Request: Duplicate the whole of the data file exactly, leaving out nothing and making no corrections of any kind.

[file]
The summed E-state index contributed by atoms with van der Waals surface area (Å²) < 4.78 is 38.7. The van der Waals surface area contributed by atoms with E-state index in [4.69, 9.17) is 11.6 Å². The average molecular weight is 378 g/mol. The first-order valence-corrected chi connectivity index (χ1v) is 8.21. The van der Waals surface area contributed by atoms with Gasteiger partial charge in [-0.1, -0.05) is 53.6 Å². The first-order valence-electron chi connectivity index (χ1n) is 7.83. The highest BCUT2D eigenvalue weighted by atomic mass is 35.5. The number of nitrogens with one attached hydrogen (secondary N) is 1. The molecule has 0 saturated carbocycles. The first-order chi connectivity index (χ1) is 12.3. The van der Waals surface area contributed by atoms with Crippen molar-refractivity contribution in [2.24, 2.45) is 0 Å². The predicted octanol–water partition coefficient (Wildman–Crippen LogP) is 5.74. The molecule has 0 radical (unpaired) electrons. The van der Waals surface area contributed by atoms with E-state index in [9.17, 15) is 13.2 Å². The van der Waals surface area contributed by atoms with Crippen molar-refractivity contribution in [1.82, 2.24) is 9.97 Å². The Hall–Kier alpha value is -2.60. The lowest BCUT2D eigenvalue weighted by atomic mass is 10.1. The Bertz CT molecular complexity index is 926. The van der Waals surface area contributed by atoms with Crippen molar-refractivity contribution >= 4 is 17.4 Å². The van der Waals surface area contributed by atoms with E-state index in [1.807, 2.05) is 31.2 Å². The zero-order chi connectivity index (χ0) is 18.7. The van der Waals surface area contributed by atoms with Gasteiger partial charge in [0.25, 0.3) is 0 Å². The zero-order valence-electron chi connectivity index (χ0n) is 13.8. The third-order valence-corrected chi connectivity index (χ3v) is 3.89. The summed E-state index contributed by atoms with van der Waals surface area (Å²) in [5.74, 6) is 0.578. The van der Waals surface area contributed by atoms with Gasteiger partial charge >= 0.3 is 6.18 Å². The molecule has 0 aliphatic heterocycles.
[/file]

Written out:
The summed E-state index contributed by atoms with van der Waals surface area (Å²) < 4.78 is 38.7. The van der Waals surface area contributed by atoms with E-state index in [4.69, 9.17) is 11.6 Å². The average molecular weight is 378 g/mol. The first-order valence-corrected chi connectivity index (χ1v) is 8.21. The van der Waals surface area contributed by atoms with Gasteiger partial charge in [-0.1, -0.05) is 53.6 Å². The first-order valence-electron chi connectivity index (χ1n) is 7.83. The highest BCUT2D eigenvalue weighted by atomic mass is 35.5. The number of nitrogens with one attached hydrogen (secondary N) is 1. The molecule has 0 saturated carbocycles. The first-order chi connectivity index (χ1) is 12.3. The van der Waals surface area contributed by atoms with Crippen molar-refractivity contribution in [2.24, 2.45) is 0 Å². The predicted octanol–water partition coefficient (Wildman–Crippen LogP) is 5.74. The molecule has 0 radical (unpaired) electrons. The van der Waals surface area contributed by atoms with E-state index in [9.17, 15) is 13.2 Å². The van der Waals surface area contributed by atoms with Crippen molar-refractivity contribution in [1.82, 2.24) is 9.97 Å². The Hall–Kier alpha value is -2.60. The lowest BCUT2D eigenvalue weighted by atomic mass is 10.1. The Bertz CT molecular complexity index is 926. The van der Waals surface area contributed by atoms with Crippen molar-refractivity contribution >= 4 is 17.4 Å². The van der Waals surface area contributed by atoms with E-state index in [1.807, 2.05) is 31.2 Å². The zero-order chi connectivity index (χ0) is 18.7. The van der Waals surface area contributed by atoms with Gasteiger partial charge in [0.25, 0.3) is 0 Å². The zero-order valence-electron chi connectivity index (χ0n) is 13.8. The third-order valence-corrected chi connectivity index (χ3v) is 3.89. The summed E-state index contributed by atoms with van der Waals surface area (Å²) in [5.74, 6) is 0.578. The van der Waals surface area contributed by atoms with Gasteiger partial charge >= 0.3 is 6.18 Å². The molecule has 0 aliphatic heterocycles.